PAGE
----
Rationale, aims and objectives: 'Human factors' (non-technical skills such as communication and teamwork) have been strongly implicated in adverse events during labour and delivery. The importance of shared 'situation awareness' between team members is highlighted as a key factor in patient safety. Arising from an ethnographic study of safety culture in the delivery suites of four UK hospitals, the aim of this study is to describe the main mechanisms supporting team situation awareness (TSA) and examine contrasting configurations of supports.
Methods: Stage I: 177 hours of lightly structured non-participant observation (sensitizing concepts: safety culture, non-technical skills, teamwork and decision making) analysed to identify a core organizing concept, main supporting categories and preliminary conceptual models. Stage II: (approximately 11 months after first observations) 104 hours of observation to test and elaborate stage I analyses.
Results: Handover, whiteboard use and a coordinator role emerged as the key processes facilitating work and team coordination. The interplay between these supporting processes and the contextual features of each site promoted or inhibited TSA. Three configurations of supports for TSA were evident. These are described.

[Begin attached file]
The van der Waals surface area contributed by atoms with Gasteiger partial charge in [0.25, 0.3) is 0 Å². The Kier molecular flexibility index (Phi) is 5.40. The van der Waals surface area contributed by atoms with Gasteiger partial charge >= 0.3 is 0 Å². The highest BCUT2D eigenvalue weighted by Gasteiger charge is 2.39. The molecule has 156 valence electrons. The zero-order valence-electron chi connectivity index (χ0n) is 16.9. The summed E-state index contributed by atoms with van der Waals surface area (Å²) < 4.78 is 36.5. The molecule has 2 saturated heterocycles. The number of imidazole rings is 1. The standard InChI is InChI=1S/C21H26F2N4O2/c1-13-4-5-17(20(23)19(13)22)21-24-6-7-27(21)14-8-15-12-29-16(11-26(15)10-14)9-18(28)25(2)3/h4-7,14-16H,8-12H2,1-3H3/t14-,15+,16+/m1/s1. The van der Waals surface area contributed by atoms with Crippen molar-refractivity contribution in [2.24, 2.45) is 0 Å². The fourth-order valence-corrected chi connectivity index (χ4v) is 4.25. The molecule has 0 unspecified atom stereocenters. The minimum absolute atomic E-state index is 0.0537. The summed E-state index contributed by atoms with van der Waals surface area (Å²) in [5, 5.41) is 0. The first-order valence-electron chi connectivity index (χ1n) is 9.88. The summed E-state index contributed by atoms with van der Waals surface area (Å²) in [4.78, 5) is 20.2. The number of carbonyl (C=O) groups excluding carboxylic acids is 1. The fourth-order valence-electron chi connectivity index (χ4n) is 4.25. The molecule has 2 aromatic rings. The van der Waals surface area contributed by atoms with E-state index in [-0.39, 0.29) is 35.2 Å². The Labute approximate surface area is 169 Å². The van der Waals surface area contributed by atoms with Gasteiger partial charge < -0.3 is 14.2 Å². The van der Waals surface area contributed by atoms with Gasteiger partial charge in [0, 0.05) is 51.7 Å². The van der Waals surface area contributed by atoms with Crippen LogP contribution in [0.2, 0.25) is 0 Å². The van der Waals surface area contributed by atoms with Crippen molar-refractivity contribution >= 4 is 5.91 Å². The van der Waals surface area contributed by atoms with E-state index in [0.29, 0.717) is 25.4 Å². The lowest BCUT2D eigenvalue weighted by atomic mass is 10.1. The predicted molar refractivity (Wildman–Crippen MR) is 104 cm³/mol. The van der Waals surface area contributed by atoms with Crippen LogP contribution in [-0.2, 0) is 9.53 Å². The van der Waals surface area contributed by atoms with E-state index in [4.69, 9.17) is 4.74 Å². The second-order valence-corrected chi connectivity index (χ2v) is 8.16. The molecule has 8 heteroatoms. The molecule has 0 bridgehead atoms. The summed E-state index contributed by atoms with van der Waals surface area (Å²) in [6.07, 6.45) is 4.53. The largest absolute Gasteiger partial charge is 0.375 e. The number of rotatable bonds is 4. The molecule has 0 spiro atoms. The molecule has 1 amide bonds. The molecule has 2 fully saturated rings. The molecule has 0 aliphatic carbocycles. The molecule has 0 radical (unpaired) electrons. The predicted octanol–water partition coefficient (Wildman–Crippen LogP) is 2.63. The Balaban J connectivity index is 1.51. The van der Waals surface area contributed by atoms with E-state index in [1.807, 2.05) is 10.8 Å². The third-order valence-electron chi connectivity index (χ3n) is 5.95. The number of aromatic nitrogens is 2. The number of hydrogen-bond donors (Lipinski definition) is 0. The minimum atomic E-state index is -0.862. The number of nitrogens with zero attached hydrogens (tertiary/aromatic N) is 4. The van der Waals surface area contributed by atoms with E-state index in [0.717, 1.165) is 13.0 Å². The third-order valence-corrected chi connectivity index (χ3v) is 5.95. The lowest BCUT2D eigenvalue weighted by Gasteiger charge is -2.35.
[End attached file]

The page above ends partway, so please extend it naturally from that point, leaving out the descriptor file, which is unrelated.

Conclusions: Context configurations of supporting mechanisms and artefacts influence TSA, with implications for the maintenance of patient safety on delivery suites. A balanced model of supports for TSA is commended. Examining contrasting configurations helps reveal how local mechanisms or organizational, environmental and temporal factors might be manipulated to improve TSA.